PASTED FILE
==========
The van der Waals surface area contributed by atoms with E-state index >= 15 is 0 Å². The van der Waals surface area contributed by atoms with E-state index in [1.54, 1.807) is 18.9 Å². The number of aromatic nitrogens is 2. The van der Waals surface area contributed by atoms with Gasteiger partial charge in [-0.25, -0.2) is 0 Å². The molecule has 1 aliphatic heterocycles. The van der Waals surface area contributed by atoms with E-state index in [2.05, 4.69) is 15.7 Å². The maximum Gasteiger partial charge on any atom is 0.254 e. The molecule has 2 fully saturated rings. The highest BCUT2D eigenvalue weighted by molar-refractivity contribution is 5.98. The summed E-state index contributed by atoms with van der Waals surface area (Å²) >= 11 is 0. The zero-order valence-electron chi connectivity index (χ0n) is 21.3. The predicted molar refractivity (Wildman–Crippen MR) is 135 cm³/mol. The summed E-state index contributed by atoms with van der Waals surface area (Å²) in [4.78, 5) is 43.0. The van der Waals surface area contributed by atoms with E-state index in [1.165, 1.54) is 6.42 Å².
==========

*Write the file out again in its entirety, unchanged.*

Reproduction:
The van der Waals surface area contributed by atoms with E-state index >= 15 is 0 Å². The van der Waals surface area contributed by atoms with E-state index in [1.54, 1.807) is 18.9 Å². The number of aromatic nitrogens is 2. The van der Waals surface area contributed by atoms with Gasteiger partial charge in [-0.25, -0.2) is 0 Å². The molecule has 1 aliphatic heterocycles. The van der Waals surface area contributed by atoms with E-state index in [2.05, 4.69) is 15.7 Å². The maximum Gasteiger partial charge on any atom is 0.254 e. The molecule has 2 fully saturated rings. The highest BCUT2D eigenvalue weighted by molar-refractivity contribution is 5.98. The summed E-state index contributed by atoms with van der Waals surface area (Å²) >= 11 is 0. The zero-order valence-electron chi connectivity index (χ0n) is 21.3. The predicted molar refractivity (Wildman–Crippen MR) is 135 cm³/mol. The summed E-state index contributed by atoms with van der Waals surface area (Å²) in [4.78, 5) is 43.0. The van der Waals surface area contributed by atoms with E-state index in [1.165, 1.54) is 6.42 Å².